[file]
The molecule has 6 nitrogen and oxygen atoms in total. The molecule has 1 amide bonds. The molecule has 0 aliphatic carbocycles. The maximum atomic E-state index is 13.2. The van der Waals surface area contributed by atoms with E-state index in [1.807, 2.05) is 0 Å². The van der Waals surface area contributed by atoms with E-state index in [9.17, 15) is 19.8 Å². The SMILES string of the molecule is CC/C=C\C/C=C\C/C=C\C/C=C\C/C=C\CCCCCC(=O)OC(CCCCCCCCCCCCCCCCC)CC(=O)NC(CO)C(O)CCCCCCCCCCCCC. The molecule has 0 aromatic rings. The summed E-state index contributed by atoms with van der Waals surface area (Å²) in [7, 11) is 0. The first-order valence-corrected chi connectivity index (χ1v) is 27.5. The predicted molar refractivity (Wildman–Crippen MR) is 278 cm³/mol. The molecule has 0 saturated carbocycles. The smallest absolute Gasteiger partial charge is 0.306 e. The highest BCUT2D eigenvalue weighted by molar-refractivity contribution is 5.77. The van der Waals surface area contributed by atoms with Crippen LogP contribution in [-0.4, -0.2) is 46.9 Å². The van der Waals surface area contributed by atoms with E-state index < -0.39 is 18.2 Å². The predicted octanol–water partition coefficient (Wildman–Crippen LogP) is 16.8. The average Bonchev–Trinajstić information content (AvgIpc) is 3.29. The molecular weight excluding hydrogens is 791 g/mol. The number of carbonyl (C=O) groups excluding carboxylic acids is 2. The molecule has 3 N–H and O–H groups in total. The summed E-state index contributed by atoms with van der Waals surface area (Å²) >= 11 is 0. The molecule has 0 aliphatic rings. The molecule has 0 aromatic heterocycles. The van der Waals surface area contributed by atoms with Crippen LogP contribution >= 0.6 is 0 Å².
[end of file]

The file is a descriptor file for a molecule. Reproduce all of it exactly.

The molecule has 6 nitrogen and oxygen atoms in total. The molecule has 1 amide bonds. The molecule has 0 aliphatic carbocycles. The maximum atomic E-state index is 13.2. The van der Waals surface area contributed by atoms with E-state index in [1.807, 2.05) is 0 Å². The van der Waals surface area contributed by atoms with E-state index in [9.17, 15) is 19.8 Å². The SMILES string of the molecule is CC/C=C\C/C=C\C/C=C\C/C=C\C/C=C\CCCCCC(=O)OC(CCCCCCCCCCCCCCCCC)CC(=O)NC(CO)C(O)CCCCCCCCCCCCC. The molecule has 0 aromatic rings. The summed E-state index contributed by atoms with van der Waals surface area (Å²) in [7, 11) is 0. The first-order valence-corrected chi connectivity index (χ1v) is 27.5. The predicted molar refractivity (Wildman–Crippen MR) is 278 cm³/mol. The molecule has 0 saturated carbocycles. The smallest absolute Gasteiger partial charge is 0.306 e. The highest BCUT2D eigenvalue weighted by molar-refractivity contribution is 5.77. The van der Waals surface area contributed by atoms with Crippen LogP contribution in [-0.4, -0.2) is 46.9 Å². The van der Waals surface area contributed by atoms with E-state index < -0.39 is 18.2 Å². The predicted octanol–water partition coefficient (Wildman–Crippen LogP) is 16.8. The average Bonchev–Trinajstić information content (AvgIpc) is 3.29. The molecular weight excluding hydrogens is 791 g/mol. The number of carbonyl (C=O) groups excluding carboxylic acids is 2. The molecule has 3 N–H and O–H groups in total. The summed E-state index contributed by atoms with van der Waals surface area (Å²) >= 11 is 0. The molecule has 0 aliphatic rings. The molecule has 0 aromatic heterocycles. The van der Waals surface area contributed by atoms with Crippen LogP contribution >= 0.6 is 0 Å².